I don’t know how to love him. ~Lyrics from Jesus Christ Superstar
Ever since I fist encountered the rock opera Jesus Christ Superstar on a musical cassette in the mind 1970s, I have been enthralled with the music. I have listened to the songs from that rock opera more than any other song in my extensive collection of music. It is the only music from my early youth that has stood the test of time and remained a staple in my collection as my musical tastes have evolved from bubble gum pop of The Candy Man by Sammy Davis Jr, the first 45 rpm record I ever purchased, to Heavy Metal to Classical to Big Band to Indian Classical Music to now, where pretty much any musical genre can be found in my collection.
Despite my almost forty year fascination with Jesus Christ Superstar, I have never seen the play. I’ve watched the movies both the original version from 1973 and the modern remake from 2000. While I like them both, I am always a tiny bit disenchanted with them because they do not match exactly the sound from my cassette, a sound that is tattooed on my brain. The movies use different singers with their own interpretation that don’t quite match the ideal ingrained in my mind from that original cassette after hundreds of listening hours.
Over the years, the love of the music has also been planted in my children and in my grandson. My grandson heard the music growing up in my house, heard his mother sing the songs. When he first watched the 1973 movie at the age of 7 years, he was captivated. I played him the 2000 version immediately after viewing the original and he remained captivated through the end of the movie. Now, he will watch either of them whenever they are on TV.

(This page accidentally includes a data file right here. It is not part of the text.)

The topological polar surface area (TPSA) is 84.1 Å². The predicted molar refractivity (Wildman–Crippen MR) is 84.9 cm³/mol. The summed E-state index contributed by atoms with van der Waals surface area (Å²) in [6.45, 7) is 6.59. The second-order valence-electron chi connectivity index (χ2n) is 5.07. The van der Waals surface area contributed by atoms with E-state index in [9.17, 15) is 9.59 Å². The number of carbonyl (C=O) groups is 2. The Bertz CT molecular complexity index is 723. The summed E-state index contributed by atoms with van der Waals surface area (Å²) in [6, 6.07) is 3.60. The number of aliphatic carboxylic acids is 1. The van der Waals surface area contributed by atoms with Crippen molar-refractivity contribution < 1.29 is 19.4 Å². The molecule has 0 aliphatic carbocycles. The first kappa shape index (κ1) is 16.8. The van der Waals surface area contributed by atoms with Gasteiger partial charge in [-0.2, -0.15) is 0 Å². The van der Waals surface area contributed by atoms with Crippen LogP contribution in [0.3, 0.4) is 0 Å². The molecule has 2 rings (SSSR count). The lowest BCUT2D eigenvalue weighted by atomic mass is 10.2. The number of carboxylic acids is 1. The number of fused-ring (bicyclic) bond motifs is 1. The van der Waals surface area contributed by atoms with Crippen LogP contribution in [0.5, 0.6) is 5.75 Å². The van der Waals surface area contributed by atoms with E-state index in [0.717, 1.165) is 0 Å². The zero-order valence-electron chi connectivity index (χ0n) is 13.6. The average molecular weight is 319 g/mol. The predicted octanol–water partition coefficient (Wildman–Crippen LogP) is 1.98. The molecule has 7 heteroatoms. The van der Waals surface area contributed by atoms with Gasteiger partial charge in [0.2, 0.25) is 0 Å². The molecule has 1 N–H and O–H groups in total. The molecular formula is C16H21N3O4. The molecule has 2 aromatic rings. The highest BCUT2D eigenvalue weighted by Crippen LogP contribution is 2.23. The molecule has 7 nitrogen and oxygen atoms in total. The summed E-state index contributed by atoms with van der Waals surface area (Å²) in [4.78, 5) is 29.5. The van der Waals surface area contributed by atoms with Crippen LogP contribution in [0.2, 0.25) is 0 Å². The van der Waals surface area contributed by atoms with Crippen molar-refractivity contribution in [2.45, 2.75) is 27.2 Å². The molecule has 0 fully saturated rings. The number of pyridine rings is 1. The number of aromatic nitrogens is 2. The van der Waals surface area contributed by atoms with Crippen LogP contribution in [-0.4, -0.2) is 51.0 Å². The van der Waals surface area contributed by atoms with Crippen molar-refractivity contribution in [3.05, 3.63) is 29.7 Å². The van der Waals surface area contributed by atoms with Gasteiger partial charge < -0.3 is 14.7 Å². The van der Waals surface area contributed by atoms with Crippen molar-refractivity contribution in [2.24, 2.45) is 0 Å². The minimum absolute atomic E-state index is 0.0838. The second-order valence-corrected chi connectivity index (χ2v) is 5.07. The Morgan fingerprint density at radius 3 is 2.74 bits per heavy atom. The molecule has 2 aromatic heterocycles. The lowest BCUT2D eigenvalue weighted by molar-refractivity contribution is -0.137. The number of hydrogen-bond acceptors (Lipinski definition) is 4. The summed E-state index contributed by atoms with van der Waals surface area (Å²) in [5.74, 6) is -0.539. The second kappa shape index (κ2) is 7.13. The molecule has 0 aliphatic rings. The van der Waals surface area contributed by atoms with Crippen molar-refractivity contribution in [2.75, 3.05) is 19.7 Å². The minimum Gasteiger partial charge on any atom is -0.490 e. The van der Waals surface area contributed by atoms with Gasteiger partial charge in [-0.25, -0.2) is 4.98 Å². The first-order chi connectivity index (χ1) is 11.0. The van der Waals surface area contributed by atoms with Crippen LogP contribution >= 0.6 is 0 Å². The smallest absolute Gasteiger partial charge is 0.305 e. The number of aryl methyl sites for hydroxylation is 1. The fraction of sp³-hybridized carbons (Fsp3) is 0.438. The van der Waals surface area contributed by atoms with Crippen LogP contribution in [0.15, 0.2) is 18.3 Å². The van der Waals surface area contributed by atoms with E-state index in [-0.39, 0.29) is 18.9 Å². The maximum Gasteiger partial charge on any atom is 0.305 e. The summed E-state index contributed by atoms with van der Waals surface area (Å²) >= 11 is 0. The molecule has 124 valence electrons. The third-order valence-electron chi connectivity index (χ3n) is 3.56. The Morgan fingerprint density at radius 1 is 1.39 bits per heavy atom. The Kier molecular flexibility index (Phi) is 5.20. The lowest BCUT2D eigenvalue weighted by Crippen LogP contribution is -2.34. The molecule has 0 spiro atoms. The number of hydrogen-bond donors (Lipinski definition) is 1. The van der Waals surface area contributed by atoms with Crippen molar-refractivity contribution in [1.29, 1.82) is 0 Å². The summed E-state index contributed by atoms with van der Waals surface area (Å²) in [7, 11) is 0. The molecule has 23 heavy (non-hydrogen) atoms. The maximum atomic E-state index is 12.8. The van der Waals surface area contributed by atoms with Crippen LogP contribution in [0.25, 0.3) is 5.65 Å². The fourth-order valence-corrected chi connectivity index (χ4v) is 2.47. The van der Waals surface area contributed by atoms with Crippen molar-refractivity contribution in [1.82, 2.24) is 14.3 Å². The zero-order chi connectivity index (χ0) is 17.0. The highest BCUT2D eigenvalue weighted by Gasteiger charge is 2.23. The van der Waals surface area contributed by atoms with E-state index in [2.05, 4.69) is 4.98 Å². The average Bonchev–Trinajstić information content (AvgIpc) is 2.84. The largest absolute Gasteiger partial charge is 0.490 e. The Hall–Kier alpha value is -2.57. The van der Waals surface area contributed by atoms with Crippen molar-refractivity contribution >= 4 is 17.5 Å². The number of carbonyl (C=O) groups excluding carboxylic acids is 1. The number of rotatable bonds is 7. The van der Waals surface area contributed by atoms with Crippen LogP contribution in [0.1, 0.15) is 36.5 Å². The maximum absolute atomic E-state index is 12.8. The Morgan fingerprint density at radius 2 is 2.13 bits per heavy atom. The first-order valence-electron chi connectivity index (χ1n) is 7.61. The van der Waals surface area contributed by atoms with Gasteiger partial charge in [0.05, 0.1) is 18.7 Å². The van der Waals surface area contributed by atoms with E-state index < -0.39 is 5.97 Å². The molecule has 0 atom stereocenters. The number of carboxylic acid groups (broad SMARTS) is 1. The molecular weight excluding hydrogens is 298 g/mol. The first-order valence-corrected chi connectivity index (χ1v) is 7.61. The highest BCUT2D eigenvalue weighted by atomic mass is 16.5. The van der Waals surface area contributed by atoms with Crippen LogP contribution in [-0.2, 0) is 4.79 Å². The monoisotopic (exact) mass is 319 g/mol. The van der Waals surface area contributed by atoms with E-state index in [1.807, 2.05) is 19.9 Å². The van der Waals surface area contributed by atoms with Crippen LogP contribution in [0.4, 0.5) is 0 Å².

On 06 October 2012, for the first time, I went to a live rendition of Jesus Christ Superstar. I was hesitant purchasing the tickets for fear I would be disappointed that it too would not exactly match my ideal. The tickets were on sale so I figured I would try and attend the musical with an open ear.
The play was at a community theatre. Our tickets were in the first row which gave us an up close and personal view of the youthful actors and the austere stage. They all sang well but definitely lacked the vocal authority carried by more accomplished singers.
I was, for the most part, able to put my preconceived notions of how the songs ‘should’ sound behind me and to enjoy the show. I was surprised that a woman played one of the temple priests, however, her vocals were the most powerful in the entire play so it worked.
The Jesus character was very austere in his movements which was particularly troublesome during the Garden of Gethsemane. I would expect someone agonizing over an imminent crucifixion to have body language showing the mental anguish. This Jesus was stock still until he raised his hands from his side in an almost cross and put them down again
All in all, I enjoyed the play and look forward to seeing other versions in the future along with other plays. This was my 2nd play this year, my 2nd play in over 30 years, and I want to attend more in the future. There is something viscerally moving when seeing people performing live on stage that leaves me wanting for more of the experiences.